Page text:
pxe_boot_path: Path (including hostname) to the mini-kernel that should be
loaded by PXE. Ask Utah for this kernel. For example,
'boss.emulab.net:/tftboot/pxeboot'
isvirtnode: Should be 0.
isremotenode: Should be 0.
2) Create interface types for the nodes
Add entries to the interface_types table for each type of network card you are
using. Notes on the columns:
type: So far, we have been using FreeBSD driver names for types, but this
string is arbitrary
max_speed: The maximum speed of the interface, in Kbps
full_duplex: 1 if the card can operate in full duplex, 0 otherwise
3) Create the nodes
Will be somewhat automated (no script yet) - documentation coming soon!
4) Setup outlets - Local Only
Will be somewhat automated (no script yet) - documentation coming soon!
5a) Create their interfaces - Local Only
The macgrabber script is used when you have serial consoles on all nodes. Thus,
you should get the capture processes running on your ops node before beginnig
this step.
When a node is booting, and no data on the node is available in the database
(ie. there is no entry in the interfaces table that matches it's IP address),
then the node will boot a kernel from the boss node called /tftpboot/whoami .
Ask Utah for this kernel - it simply prints out the MAC addresses of all of its
interfaces.
In order to get the node to boot far enough to load the whoami kernel, one more
trick is needed: you need to start up your dhcp server with a range of dynamic
addresses. Take a look at the template file in the dhcpd/ directory for our
example dhcpd.conf file. Make a copy of this file, fixed up for your local IP
addresses, etc. - but with the template part ('%%nodetype=foo' - you'll know
what I mean when you see it) removed. There's an example in this file that
shows how to set up a dynamic range. I suggest using a range of addresses that
won't be used once the nodes are up, but is big enough for all of them, if
possible. Once this is done, and the dhcpd.conf file is installed in the
proper place, start up the dhcp server.
Now, power cycle all nodes. When they come up, they should print out their
MAC addresses, and you should have captured these all in /var/log/tiplogs
on your ops node.
Take a look at the utils/macgrabber.pl script. At the top of this script,
there is '#defines' section, which contains information about the specific
nodes you're harvesting information about. Edit this, according to the comments,
to suit your needs. Someday, we may have a better way to record this
information, but for now, this will do.
Finally, run the macgrabber script, like so:
macgrabber.pl pcX pcY /var/log/tiplogs/pcX.log
... where pcX and pcY are the the first and last nodes in your set. This will
spit out, on stdout, sql commands to create the interfaces to the database. If
its output seems to make sense, pipe it into 'mysql tbdb'.
You can now hop back over to the boss setup documentation, and set up the
dcpd.conf file for real.
5b) Create their Interfaces - Wide-area only
In the wide-area case, MAC addresses for interfaces are not necessary. Instead,
the only necessary columns in the interfaces table are:
node_id: Node's ID
card: Number of the card (0 if the node only has one card)
port: Set to 0
IP: The node's IP
interface_type: Useful, but not necessary
iface: eth0, as long as the node has only one interface
6) Create their wires - Local Only
Now, we need to enter information into the wires table, so that we know what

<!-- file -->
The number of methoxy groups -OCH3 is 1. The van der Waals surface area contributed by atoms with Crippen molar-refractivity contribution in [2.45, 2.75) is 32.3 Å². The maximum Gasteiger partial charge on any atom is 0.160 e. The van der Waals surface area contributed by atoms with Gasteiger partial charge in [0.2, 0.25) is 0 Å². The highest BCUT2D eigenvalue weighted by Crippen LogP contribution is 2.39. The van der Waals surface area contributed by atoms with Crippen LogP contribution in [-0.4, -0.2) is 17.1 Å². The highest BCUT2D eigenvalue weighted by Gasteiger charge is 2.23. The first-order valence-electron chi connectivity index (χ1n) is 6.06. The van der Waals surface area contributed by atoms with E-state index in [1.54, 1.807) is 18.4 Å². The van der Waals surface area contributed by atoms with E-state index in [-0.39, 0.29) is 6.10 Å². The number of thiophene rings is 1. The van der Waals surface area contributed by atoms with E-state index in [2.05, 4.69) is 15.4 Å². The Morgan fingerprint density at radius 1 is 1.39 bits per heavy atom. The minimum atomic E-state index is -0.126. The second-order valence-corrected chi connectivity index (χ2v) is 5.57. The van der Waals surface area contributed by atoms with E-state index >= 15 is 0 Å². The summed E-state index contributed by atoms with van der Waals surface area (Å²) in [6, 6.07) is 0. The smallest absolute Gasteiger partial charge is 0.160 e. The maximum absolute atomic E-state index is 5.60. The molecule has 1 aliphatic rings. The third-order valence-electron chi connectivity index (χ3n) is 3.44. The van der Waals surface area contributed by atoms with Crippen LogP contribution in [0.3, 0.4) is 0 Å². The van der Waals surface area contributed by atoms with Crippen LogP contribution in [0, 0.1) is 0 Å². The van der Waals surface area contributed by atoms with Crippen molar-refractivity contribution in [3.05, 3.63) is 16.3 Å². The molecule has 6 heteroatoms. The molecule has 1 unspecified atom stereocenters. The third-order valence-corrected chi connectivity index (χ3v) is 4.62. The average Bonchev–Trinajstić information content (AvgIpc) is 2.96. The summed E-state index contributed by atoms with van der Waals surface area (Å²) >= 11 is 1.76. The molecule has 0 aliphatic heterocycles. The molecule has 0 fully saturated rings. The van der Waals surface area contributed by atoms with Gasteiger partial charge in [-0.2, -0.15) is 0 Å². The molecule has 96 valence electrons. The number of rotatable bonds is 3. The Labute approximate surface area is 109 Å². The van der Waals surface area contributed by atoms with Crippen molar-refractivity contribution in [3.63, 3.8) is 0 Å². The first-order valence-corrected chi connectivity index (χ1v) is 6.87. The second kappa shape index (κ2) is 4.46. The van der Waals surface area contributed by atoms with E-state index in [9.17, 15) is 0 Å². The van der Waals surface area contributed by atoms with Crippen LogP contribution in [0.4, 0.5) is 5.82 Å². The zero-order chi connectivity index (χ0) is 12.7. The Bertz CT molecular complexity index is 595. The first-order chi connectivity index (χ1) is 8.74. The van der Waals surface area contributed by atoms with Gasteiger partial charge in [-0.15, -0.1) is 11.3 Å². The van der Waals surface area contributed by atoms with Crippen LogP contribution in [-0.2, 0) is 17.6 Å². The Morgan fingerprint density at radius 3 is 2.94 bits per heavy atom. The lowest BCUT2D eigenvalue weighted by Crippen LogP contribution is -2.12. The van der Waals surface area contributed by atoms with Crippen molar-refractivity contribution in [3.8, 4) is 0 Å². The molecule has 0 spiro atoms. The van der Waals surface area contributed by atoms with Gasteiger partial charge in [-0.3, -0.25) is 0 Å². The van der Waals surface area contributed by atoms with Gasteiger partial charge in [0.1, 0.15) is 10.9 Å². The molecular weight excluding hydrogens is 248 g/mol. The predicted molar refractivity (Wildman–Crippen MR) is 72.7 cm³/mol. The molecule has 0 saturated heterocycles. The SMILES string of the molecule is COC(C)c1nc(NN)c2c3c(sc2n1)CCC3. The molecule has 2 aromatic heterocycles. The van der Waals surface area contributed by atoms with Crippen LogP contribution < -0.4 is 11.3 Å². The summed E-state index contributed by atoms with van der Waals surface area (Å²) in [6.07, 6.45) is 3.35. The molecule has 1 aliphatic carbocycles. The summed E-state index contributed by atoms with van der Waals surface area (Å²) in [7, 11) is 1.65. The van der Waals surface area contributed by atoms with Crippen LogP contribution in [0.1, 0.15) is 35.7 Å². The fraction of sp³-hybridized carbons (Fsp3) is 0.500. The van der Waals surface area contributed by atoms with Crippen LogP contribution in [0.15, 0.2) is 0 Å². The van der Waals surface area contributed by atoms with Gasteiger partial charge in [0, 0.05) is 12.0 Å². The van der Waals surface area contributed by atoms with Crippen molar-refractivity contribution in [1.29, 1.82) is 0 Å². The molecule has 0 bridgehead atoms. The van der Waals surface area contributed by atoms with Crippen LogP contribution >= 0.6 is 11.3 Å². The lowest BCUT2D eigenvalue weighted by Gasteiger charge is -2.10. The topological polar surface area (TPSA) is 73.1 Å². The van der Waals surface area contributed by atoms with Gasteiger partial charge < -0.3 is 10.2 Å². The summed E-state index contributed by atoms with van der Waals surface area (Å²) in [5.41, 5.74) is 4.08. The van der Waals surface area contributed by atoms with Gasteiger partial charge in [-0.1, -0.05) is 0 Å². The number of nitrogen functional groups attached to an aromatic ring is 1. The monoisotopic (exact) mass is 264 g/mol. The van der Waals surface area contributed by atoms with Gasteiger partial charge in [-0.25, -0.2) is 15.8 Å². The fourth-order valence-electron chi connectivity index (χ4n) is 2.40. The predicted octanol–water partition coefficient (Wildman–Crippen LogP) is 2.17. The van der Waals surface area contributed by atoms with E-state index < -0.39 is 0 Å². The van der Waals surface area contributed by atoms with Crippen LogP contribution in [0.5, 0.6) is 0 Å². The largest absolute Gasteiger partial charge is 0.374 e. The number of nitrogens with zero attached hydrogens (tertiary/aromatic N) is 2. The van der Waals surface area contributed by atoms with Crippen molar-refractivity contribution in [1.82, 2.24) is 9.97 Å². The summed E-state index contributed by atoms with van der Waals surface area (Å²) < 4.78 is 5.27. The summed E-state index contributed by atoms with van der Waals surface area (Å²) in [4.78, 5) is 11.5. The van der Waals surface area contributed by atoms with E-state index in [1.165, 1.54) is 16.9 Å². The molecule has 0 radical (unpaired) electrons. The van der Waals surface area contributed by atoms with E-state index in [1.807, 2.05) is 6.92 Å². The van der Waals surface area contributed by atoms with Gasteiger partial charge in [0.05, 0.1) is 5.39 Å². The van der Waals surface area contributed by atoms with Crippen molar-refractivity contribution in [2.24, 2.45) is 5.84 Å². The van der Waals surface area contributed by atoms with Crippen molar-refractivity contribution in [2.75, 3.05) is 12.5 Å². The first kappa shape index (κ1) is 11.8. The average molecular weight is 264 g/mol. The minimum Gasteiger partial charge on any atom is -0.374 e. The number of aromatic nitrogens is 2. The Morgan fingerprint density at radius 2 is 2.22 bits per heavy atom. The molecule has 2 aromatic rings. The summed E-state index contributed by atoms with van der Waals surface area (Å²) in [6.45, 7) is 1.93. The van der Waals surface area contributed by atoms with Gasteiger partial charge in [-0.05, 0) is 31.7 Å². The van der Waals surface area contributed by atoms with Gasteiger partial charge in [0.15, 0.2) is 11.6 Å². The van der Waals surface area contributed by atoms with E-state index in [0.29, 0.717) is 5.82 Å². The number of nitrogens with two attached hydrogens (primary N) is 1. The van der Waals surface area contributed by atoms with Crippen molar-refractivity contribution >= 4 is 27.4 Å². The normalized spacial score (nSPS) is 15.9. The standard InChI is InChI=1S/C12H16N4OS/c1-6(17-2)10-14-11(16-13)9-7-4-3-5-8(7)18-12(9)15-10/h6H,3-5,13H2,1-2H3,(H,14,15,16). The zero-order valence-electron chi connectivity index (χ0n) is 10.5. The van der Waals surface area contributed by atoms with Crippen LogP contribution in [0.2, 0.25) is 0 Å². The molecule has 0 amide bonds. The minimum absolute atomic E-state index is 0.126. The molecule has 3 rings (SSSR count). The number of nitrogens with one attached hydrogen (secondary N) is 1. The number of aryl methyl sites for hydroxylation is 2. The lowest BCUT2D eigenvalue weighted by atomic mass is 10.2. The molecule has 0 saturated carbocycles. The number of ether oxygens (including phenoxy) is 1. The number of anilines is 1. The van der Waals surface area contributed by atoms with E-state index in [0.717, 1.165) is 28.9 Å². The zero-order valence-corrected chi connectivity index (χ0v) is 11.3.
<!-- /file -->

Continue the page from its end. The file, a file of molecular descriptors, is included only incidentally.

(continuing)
NIC on which machine connects to which port on the switch. This can be done
quickly and easily with the fillwires.pl script (in the util directory.) As
with macgrabber, edit the defines at the top of the file, which are similar
to those in the macgrabber script.
Now, you'll need to devide the wires up into 'blocks'. Take a look at the
arguments below. A block is basically a set of wires that are all the same
type, and plug into consecutive nodes and switch ports. For example, in one set
of racks at Utah, we have three different lengths of experimental network
cables - a long set for the bottom third of the rack, a medium set of the
middle third, etc. Each of these three sets of wires would be a block.
The cable numbers and length are primarily for your benefit in tracking down
problems and re-connecting wires correctly. The other information, however, is
critical for the correct operation of the testbed software.
Once you've done this, run fillwires.pl for each block. There are 10 arguments
to it:
start_cable: The number of the cable you'll be starting with
end_cable: The number on the cable you'll be ending with
type: The type of the cable: 'Node' for experimental interfaces, 'Control'
for control network interfaces
length: The length, in (integer) feet, of the cables
start_node: The node id (eg. pc1) that the _lowest numbered_ cable is connected
to
switch_name: node id of the switch that this node is connected to
start_module: The module number on the switch that the lowest-numbered cable
is plugged into. If your switch does not have multiple modules, then
it is assumed to use module 1 for all ports.
start_port: The port number that the lowest-numbered cable is plugged into.
min_port: At Utah, we've done our wiring by filling up the left half of the
switch before the right half. This means that we filled ports
1-24 on all of our 48-port modules before moving on to ports 25-48.
When you exceed the max_port (the next argument), this is the number
you wrap back to.
max_port: The maximum port number in your fill pattern. When you go past this
number, you move onto the next module and the back to the min_port.
Like macgrabber.pl, fillwires.pl spits out SQL statements on stdout that can
be fed to mysql.
To add nodes to the testbed, see setup-nodes.txt .